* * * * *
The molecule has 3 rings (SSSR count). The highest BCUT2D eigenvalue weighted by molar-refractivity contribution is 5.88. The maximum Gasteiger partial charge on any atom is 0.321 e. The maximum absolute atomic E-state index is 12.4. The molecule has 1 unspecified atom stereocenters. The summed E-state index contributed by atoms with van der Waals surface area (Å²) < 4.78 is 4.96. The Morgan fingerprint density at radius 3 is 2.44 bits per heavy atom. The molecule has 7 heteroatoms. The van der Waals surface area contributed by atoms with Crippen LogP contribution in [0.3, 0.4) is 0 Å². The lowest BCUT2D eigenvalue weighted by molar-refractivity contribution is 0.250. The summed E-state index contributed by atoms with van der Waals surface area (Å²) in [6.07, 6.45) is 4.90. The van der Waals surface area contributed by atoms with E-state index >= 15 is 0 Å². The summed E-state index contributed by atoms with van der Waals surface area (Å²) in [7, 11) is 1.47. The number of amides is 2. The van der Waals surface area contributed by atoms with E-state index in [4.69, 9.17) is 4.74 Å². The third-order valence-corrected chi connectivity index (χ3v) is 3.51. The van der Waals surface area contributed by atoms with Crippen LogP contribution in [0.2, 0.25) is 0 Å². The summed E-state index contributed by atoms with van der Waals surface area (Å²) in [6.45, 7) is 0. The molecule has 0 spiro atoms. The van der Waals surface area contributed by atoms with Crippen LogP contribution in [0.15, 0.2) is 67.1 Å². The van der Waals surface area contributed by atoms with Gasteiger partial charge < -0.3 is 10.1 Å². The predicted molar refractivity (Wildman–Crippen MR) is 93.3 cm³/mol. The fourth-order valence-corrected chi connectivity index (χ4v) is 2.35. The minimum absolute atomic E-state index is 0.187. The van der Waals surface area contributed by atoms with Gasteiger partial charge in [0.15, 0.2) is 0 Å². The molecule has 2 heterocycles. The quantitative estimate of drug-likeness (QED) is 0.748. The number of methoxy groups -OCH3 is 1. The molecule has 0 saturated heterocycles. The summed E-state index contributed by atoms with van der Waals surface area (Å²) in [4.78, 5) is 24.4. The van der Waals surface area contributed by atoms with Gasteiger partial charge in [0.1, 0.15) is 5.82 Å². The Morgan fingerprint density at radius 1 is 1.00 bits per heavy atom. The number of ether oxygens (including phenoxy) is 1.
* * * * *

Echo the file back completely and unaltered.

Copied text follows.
The molecule has 3 rings (SSSR count). The highest BCUT2D eigenvalue weighted by molar-refractivity contribution is 5.88. The maximum Gasteiger partial charge on any atom is 0.321 e. The maximum absolute atomic E-state index is 12.4. The molecule has 1 unspecified atom stereocenters. The summed E-state index contributed by atoms with van der Waals surface area (Å²) < 4.78 is 4.96. The Morgan fingerprint density at radius 3 is 2.44 bits per heavy atom. The molecule has 7 heteroatoms. The van der Waals surface area contributed by atoms with Crippen LogP contribution in [0.3, 0.4) is 0 Å². The lowest BCUT2D eigenvalue weighted by molar-refractivity contribution is 0.250. The summed E-state index contributed by atoms with van der Waals surface area (Å²) in [6.07, 6.45) is 4.90. The van der Waals surface area contributed by atoms with E-state index >= 15 is 0 Å². The summed E-state index contributed by atoms with van der Waals surface area (Å²) in [7, 11) is 1.47. The number of amides is 2. The van der Waals surface area contributed by atoms with E-state index in [4.69, 9.17) is 4.74 Å². The third-order valence-corrected chi connectivity index (χ3v) is 3.51. The van der Waals surface area contributed by atoms with Crippen LogP contribution in [0.2, 0.25) is 0 Å². The summed E-state index contributed by atoms with van der Waals surface area (Å²) in [6.45, 7) is 0. The molecule has 0 spiro atoms. The van der Waals surface area contributed by atoms with Crippen LogP contribution in [0.15, 0.2) is 67.1 Å². The van der Waals surface area contributed by atoms with Gasteiger partial charge < -0.3 is 10.1 Å². The predicted molar refractivity (Wildman–Crippen MR) is 93.3 cm³/mol. The fourth-order valence-corrected chi connectivity index (χ4v) is 2.35. The minimum absolute atomic E-state index is 0.187. The van der Waals surface area contributed by atoms with Gasteiger partial charge in [0.15, 0.2) is 0 Å². The molecule has 2 heterocycles. The quantitative estimate of drug-likeness (QED) is 0.748. The number of methoxy groups -OCH3 is 1. The molecule has 0 saturated heterocycles. The summed E-state index contributed by atoms with van der Waals surface area (Å²) in [4.78, 5) is 24.4. The van der Waals surface area contributed by atoms with Gasteiger partial charge in [0.1, 0.15) is 5.82 Å². The Morgan fingerprint density at radius 1 is 1.00 bits per heavy atom. The number of ether oxygens (including phenoxy) is 1.